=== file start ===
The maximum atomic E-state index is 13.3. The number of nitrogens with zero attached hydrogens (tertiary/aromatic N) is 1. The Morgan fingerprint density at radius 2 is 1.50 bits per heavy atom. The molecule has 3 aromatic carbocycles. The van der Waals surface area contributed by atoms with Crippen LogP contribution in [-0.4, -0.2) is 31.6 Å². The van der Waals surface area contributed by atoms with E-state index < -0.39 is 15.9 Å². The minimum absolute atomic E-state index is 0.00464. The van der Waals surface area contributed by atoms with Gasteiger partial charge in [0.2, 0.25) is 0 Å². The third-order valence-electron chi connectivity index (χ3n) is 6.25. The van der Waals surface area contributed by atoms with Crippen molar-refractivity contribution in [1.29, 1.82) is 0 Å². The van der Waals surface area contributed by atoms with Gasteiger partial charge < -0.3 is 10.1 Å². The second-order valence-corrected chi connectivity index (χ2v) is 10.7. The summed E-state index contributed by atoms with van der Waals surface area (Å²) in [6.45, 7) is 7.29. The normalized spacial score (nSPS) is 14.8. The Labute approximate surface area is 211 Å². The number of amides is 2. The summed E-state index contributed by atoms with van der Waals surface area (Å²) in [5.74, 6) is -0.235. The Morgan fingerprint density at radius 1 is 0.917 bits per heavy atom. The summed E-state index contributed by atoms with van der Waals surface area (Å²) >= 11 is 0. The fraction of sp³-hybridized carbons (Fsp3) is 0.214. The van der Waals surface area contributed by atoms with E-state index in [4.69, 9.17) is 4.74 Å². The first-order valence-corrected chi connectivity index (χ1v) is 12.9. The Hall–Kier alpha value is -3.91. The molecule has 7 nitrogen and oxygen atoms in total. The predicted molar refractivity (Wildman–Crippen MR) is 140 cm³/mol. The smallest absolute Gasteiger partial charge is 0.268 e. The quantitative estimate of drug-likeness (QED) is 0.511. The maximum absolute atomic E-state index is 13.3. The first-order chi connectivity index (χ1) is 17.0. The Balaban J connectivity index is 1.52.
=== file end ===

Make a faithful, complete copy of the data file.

The maximum atomic E-state index is 13.3. The number of nitrogens with zero attached hydrogens (tertiary/aromatic N) is 1. The Morgan fingerprint density at radius 2 is 1.50 bits per heavy atom. The molecule has 3 aromatic carbocycles. The van der Waals surface area contributed by atoms with Crippen LogP contribution in [-0.4, -0.2) is 31.6 Å². The van der Waals surface area contributed by atoms with E-state index < -0.39 is 15.9 Å². The minimum absolute atomic E-state index is 0.00464. The van der Waals surface area contributed by atoms with Gasteiger partial charge in [0.2, 0.25) is 0 Å². The third-order valence-electron chi connectivity index (χ3n) is 6.25. The van der Waals surface area contributed by atoms with Crippen molar-refractivity contribution in [1.29, 1.82) is 0 Å². The van der Waals surface area contributed by atoms with Gasteiger partial charge < -0.3 is 10.1 Å². The second-order valence-corrected chi connectivity index (χ2v) is 10.7. The summed E-state index contributed by atoms with van der Waals surface area (Å²) in [6.45, 7) is 7.29. The normalized spacial score (nSPS) is 14.8. The Labute approximate surface area is 211 Å². The number of amides is 2. The summed E-state index contributed by atoms with van der Waals surface area (Å²) in [5.74, 6) is -0.235. The Morgan fingerprint density at radius 1 is 0.917 bits per heavy atom. The summed E-state index contributed by atoms with van der Waals surface area (Å²) >= 11 is 0. The fraction of sp³-hybridized carbons (Fsp3) is 0.214. The van der Waals surface area contributed by atoms with E-state index in [4.69, 9.17) is 4.74 Å². The first-order valence-corrected chi connectivity index (χ1v) is 12.9. The Hall–Kier alpha value is -3.91. The molecule has 7 nitrogen and oxygen atoms in total. The predicted molar refractivity (Wildman–Crippen MR) is 140 cm³/mol. The smallest absolute Gasteiger partial charge is 0.268 e. The quantitative estimate of drug-likeness (QED) is 0.511. The maximum absolute atomic E-state index is 13.3. The first-order chi connectivity index (χ1) is 17.0. The Balaban J connectivity index is 1.52.